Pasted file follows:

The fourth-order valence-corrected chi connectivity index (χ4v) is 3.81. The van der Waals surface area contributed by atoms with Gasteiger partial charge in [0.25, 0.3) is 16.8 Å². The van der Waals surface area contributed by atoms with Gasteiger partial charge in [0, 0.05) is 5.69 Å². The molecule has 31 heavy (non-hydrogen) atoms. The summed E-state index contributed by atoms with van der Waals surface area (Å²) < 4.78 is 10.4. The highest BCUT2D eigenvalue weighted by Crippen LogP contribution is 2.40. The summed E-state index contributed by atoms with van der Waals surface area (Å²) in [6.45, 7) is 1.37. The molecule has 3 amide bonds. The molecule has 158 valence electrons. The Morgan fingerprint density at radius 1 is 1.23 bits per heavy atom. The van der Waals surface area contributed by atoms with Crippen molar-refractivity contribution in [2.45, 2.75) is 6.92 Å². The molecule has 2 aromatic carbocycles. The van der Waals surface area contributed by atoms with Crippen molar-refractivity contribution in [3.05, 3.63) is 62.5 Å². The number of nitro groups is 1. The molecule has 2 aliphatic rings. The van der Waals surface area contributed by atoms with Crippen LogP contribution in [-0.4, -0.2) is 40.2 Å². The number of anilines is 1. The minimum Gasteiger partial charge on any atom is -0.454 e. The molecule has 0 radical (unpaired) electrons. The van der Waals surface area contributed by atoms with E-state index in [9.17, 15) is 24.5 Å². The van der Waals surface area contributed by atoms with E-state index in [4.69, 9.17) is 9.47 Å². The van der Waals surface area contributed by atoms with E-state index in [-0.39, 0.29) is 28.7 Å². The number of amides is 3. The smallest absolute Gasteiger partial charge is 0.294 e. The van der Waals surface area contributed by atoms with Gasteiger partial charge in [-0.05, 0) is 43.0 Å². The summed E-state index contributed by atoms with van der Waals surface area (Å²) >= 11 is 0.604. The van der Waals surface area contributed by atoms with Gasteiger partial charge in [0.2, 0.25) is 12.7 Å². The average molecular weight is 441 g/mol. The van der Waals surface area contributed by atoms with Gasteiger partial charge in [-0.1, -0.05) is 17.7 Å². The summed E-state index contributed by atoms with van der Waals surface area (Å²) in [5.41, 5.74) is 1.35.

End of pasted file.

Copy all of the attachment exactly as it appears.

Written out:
The fourth-order valence-corrected chi connectivity index (χ4v) is 3.81. The van der Waals surface area contributed by atoms with Gasteiger partial charge in [0.25, 0.3) is 16.8 Å². The van der Waals surface area contributed by atoms with Gasteiger partial charge in [0, 0.05) is 5.69 Å². The molecule has 31 heavy (non-hydrogen) atoms. The summed E-state index contributed by atoms with van der Waals surface area (Å²) < 4.78 is 10.4. The highest BCUT2D eigenvalue weighted by Crippen LogP contribution is 2.40. The summed E-state index contributed by atoms with van der Waals surface area (Å²) in [6.45, 7) is 1.37. The molecule has 3 amide bonds. The molecule has 158 valence electrons. The Morgan fingerprint density at radius 1 is 1.23 bits per heavy atom. The van der Waals surface area contributed by atoms with Crippen molar-refractivity contribution in [2.45, 2.75) is 6.92 Å². The molecule has 2 aromatic carbocycles. The van der Waals surface area contributed by atoms with Crippen molar-refractivity contribution in [3.05, 3.63) is 62.5 Å². The number of nitro groups is 1. The molecule has 2 aliphatic rings. The van der Waals surface area contributed by atoms with Crippen LogP contribution in [-0.4, -0.2) is 40.2 Å². The number of anilines is 1. The minimum Gasteiger partial charge on any atom is -0.454 e. The molecule has 0 radical (unpaired) electrons. The van der Waals surface area contributed by atoms with E-state index in [9.17, 15) is 24.5 Å². The van der Waals surface area contributed by atoms with E-state index in [4.69, 9.17) is 9.47 Å². The van der Waals surface area contributed by atoms with E-state index in [-0.39, 0.29) is 28.7 Å². The number of amides is 3. The smallest absolute Gasteiger partial charge is 0.294 e. The van der Waals surface area contributed by atoms with Gasteiger partial charge in [-0.05, 0) is 43.0 Å². The summed E-state index contributed by atoms with van der Waals surface area (Å²) >= 11 is 0.604. The van der Waals surface area contributed by atoms with Gasteiger partial charge in [0.2, 0.25) is 12.7 Å². The average molecular weight is 441 g/mol. The van der Waals surface area contributed by atoms with Gasteiger partial charge in [-0.1, -0.05) is 17.7 Å². The summed E-state index contributed by atoms with van der Waals surface area (Å²) in [5.41, 5.74) is 1.35.